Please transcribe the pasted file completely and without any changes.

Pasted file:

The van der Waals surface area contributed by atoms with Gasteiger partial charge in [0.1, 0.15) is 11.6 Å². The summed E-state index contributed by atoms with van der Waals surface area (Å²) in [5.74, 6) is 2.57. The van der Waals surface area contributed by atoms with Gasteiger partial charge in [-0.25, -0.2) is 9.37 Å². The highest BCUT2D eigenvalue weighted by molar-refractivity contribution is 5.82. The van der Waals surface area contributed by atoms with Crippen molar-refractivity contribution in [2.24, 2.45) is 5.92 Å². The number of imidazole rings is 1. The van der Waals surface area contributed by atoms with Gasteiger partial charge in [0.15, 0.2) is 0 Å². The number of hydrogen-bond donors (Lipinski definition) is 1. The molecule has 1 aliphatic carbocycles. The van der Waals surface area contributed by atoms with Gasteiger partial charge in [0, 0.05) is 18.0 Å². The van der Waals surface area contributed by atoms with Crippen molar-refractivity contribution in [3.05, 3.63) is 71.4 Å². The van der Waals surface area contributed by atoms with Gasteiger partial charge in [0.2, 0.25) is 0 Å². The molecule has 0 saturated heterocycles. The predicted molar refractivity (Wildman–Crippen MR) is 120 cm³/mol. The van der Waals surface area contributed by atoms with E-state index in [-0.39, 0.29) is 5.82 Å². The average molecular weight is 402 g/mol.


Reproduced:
The van der Waals surface area contributed by atoms with Gasteiger partial charge in [0.1, 0.15) is 11.6 Å². The summed E-state index contributed by atoms with van der Waals surface area (Å²) in [5.74, 6) is 2.57. The van der Waals surface area contributed by atoms with Gasteiger partial charge in [-0.25, -0.2) is 9.37 Å². The highest BCUT2D eigenvalue weighted by molar-refractivity contribution is 5.82. The van der Waals surface area contributed by atoms with Crippen molar-refractivity contribution in [2.24, 2.45) is 5.92 Å². The number of imidazole rings is 1. The van der Waals surface area contributed by atoms with Gasteiger partial charge in [0.15, 0.2) is 0 Å². The number of hydrogen-bond donors (Lipinski definition) is 1. The molecule has 1 aliphatic carbocycles. The van der Waals surface area contributed by atoms with Gasteiger partial charge in [0, 0.05) is 18.0 Å². The van der Waals surface area contributed by atoms with Crippen molar-refractivity contribution in [3.05, 3.63) is 71.4 Å². The van der Waals surface area contributed by atoms with Gasteiger partial charge in [0.2, 0.25) is 0 Å². The molecule has 0 saturated heterocycles. The predicted molar refractivity (Wildman–Crippen MR) is 120 cm³/mol. The van der Waals surface area contributed by atoms with E-state index in [-0.39, 0.29) is 5.82 Å². The average molecular weight is 402 g/mol.